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Thoughts of a locked-up

Everglade's picture

I sat on the dusted ground, cold like an outdoor bench in the chilliest winter day. The difference was I could heat the bench after ten minutes, but not these tiny square inches under my body. The huge cement monster was sucking all my warmth. I liked the silence, though. It let me feel the texture of the wall, watch the skylight’s dramatic effect on the tiny hair on my skin, and think about thoughts in my head. I wanted to sing, but it would be embarrassing with the presence of two cellmates. So I sang inside my head. The voice was not mine, but a darker and more ethereal version of the singer’s, seeping into me along with the coldness. I may have unconsciously opened my mouth and made a sound, but I couldn’t tell for sure.

The prisoners were not allowed to sing. Forbidding communication among inmates was somewhat reasonable, because it kept them from sharing criminal experiences and knowledge. But depriving them of singing, one of the most primitive and instinctive entertainments of mankind, seemed unnecessary and useless. Prisoners were clearly not convinced by the Quaker ideal of abstinence. The “forced monastery” with its church-like halls, small doors that forced the prisoners to bow, the "Eye of God" suggesting that God was always watching them, and the middle-class preachers that had nothing in common with them and didn’t understand them, couldn’t possibly evangelize them. The time of ESP’s establishment has well passed crusades and inquisitions and all the religious manias, so the founders should understand that people had the right to believe in any, or even no religion, and that it was not entrenched in human nature to be pious and decent. Isolated and immersed in their own thoughts, inmates would not automatically walk on the path towards God. They needed proper guidance. I stayed in a cell for only half an hour, and my thoughts already began to fight among themselves. A prisoner probably prayed to God earnestly, and then got furious that God didn’t help him with his misery; thanked the priest for his sacred and promising teaching, then looked around and found he was a blatant liar full of nonsense; repented of his crimes and determined to be a decent folk, then figured it would be really hard to integrate into the society again, and decided to revenge, to be feared rather than pitied; felt thankful that ESP had heating and running water, than realized that the comfortable condition could never make up for his desperate need for human contact. The tangle of his thoughts triggered all the negative emotions like anger, hate, confusion, despair, and self-denial. Charles Dickens denounced this depression:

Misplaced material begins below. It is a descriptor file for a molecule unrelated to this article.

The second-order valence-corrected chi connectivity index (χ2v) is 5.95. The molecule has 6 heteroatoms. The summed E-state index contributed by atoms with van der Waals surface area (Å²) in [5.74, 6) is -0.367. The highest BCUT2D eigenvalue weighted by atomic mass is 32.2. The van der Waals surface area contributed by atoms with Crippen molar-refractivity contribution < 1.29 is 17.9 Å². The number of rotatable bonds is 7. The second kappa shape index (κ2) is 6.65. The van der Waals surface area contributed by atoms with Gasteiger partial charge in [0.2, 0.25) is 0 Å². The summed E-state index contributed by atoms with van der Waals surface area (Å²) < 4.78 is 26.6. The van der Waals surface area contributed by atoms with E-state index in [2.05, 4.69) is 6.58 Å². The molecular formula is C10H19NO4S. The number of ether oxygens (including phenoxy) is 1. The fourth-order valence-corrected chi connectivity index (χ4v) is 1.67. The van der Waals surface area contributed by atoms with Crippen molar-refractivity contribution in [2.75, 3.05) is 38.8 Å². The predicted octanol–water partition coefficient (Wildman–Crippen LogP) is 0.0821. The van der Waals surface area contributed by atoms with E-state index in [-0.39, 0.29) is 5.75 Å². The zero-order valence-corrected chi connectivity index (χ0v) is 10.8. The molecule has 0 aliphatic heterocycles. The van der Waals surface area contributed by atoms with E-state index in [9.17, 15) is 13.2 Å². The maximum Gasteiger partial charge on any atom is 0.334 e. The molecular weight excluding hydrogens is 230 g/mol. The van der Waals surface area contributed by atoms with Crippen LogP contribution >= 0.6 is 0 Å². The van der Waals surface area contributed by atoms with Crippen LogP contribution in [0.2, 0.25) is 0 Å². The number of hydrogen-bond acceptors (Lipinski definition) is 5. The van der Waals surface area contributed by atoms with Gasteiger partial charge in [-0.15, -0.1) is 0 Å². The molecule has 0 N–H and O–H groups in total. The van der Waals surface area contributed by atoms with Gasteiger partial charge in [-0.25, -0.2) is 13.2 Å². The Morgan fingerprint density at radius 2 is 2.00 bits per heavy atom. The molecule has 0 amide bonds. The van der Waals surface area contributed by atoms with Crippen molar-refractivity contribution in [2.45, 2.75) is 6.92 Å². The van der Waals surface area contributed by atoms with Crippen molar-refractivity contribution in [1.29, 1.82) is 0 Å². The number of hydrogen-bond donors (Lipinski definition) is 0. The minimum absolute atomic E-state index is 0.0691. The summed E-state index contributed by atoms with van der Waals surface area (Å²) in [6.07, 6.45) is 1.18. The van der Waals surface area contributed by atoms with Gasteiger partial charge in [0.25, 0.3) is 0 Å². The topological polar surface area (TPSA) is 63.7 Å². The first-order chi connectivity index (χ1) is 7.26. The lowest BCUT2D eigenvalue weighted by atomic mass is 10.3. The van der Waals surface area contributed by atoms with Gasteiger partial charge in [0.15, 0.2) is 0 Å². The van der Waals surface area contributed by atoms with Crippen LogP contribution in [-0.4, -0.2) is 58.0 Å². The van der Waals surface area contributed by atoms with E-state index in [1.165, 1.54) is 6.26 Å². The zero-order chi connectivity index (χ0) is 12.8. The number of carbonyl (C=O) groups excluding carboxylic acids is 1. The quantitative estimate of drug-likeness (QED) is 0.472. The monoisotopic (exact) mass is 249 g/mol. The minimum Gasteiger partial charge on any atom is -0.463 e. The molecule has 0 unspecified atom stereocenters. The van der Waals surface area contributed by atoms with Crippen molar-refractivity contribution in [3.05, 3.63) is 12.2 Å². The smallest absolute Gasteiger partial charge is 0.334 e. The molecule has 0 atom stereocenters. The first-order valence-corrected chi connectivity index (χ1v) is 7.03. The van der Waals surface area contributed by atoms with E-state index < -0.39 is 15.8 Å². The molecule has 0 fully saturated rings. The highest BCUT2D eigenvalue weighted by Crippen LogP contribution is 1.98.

I hold this slow and daily tampering with the mysteries of the brain to be immeasurably worse than any torture of the body; and because its ghastly signs and tokens are not so palpable to the eye... and it extorts few cries that human ears can hear.

With such isolated conditions insanity was common. However, the prison doctors often neglected isolation as the major cause, and instead invented ridiculous and irrelevant reasons, such as excessive masturbation and defects in prisoners’ genes. They seldom face the real problem and try to solve it.

Prisoners need to feel cared for, not deserted and isolated. Isolation in the cell in someway suggests isolation in society. Perhaps a better solution would be to give prisoners patient guidance and help them adjust to real life after release. The story of Morris Bolber, a serial killer, demonstrates this importance. A dedicated volunteer, Joseph Paull, took an interest in him, and his concern deeply moved Bolber. Before his sentenced death, Bolber wrote, "...As for me, I remember his numerous, never to be forgotten, acts of kindness shown me...Therefore will I pray for him, a prayer he surely deserves for all the good he has done for me." The arduous effort of the volunteer paid off—although Bolber was to be executed, he learned to be grateful and pray for others. This was a rare exception, but I think it should be the principle.